I hope all of you had a safe, happy & prosperous 2018. As I’ve done in years past I’ll offer up my predictions for 2019 here during these first few days of the new year. I’m happy to preface this with the following warning: I’ve been under 50% with my predictions just this past year, so take what follows with a grain of salt. I’m no expert in the future, I’m actually still trying to perfect today. 😉
And with that…my 2019 predictions:
American Express Dramatically Improves Membership Rewards.
I know. Shocking…right? But hear me out. I think the program is way too cumbersome and the legacy of it is beyond the level of complexity that even Amex wants at this point; breakage is good–but this is beyond that.
Possibilities including pooling, cash out for ~1cpp (without the Schwab card) or some other type of improvement on the redemption side of the points. I’ll get into some further Amex predictions later, but I really wanted to start with good news in this post, so here we are.
Breakage Based Benefits will Continue to Proliferate
Benefits which are frustratingly hard to use definitely seems to be a trend card issuers are hopping on more and more. American Express’ silly $10 a month ‘food’ credit is a perfect example of this. They can claim $120 a year in credits in marketing materials, and most people would do well if they can even extract $60 in value from these credits.
We’ll see more of this in 2019 as issuers look for cheap/free ways to improve cards without giving away better rewards based on spending. These upgrades that are really not an upgrade (and in some ways just waste your time and money) will be a favorite of all banks for 2019.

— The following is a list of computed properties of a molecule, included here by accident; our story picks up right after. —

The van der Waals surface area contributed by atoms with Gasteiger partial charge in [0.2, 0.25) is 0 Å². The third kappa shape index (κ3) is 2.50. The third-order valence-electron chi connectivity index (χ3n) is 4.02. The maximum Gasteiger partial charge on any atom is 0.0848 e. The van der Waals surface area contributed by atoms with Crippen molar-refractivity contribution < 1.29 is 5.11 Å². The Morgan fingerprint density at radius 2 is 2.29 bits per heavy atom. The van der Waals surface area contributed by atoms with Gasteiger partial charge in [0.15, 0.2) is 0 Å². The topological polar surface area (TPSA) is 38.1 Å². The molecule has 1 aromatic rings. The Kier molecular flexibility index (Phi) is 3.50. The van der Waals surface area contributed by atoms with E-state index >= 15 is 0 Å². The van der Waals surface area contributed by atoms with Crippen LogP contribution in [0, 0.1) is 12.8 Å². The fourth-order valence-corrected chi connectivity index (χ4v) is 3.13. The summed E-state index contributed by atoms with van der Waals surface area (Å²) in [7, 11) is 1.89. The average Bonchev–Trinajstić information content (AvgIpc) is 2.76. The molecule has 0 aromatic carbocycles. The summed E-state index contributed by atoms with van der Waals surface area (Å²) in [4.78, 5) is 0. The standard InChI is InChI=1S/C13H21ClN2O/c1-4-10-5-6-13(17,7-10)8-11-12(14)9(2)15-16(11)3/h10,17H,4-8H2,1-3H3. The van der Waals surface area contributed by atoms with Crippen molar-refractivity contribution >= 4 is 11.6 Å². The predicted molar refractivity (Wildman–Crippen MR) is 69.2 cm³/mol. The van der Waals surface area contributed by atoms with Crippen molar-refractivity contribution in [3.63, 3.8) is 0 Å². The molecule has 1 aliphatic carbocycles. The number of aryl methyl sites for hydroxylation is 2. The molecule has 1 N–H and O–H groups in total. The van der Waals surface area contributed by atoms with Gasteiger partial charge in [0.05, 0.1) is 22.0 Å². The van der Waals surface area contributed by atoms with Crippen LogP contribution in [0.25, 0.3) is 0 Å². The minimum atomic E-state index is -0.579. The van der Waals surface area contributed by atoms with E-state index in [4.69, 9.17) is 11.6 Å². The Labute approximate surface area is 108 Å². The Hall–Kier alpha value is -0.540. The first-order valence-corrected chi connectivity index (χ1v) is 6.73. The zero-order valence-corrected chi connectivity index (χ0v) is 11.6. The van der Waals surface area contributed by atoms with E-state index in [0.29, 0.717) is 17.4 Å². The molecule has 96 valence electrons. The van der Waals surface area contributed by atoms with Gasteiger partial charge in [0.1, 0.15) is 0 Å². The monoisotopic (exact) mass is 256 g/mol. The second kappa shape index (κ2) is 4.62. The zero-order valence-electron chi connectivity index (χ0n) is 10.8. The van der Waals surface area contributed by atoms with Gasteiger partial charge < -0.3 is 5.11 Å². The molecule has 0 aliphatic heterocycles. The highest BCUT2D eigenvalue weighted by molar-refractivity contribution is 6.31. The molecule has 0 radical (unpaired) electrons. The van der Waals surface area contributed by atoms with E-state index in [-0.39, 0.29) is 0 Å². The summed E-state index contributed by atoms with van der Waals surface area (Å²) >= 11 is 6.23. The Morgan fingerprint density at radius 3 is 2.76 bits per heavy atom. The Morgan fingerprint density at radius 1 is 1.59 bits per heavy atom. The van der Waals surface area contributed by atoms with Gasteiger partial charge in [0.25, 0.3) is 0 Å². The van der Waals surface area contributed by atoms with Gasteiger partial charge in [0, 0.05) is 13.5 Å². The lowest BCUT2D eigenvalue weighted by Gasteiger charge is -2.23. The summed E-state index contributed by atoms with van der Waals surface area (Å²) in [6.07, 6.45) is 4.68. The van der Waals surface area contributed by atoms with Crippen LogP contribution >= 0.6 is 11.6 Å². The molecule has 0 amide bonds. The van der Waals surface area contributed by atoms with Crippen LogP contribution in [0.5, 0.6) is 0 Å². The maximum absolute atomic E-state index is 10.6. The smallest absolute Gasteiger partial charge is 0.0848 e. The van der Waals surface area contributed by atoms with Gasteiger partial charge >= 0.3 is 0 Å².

Chase Changes for the Better?
This one is out there, I know, but follow me here. Chase will relent and stop the insanity of 5/24 and other associated limiting programs (At least to some extent). I think our discussion in episode 6&7 of the No Annual Fee Milenomics² podcast was a good insight into the issues plaguing Chase right now. Splashing ads for their cards all over the internet, billboards, airlines and elsewhere while continuing to cut down on their potential client list cannot work forever. As Chase welcomes new rewards card customers with points and miles it is strange to think they’re simultaneously asking those same new CC fans to eventually have a decline based on too many credit cards (5 in 2 years).
The number will either be tweaked up to something more than 5 in 2 years, or the number of months looked at down from 24 months (say 5 cards in 6 months).
American Express Downgrades Approvals
The corollary of this is the American Express approval process. Right now it is jokingly easy to be approved for an American Express card. (the bonus might be a different story, but the approval itself is almost guaranteed) It can’t continue to be this way–American express is always seemingly a step behind those who seek to take as much profit from them as possible. I can see them tightening approvals in general, limiting No lifetime targeted offers, and even their universal referral system this coming year as they realize the folly of their past year.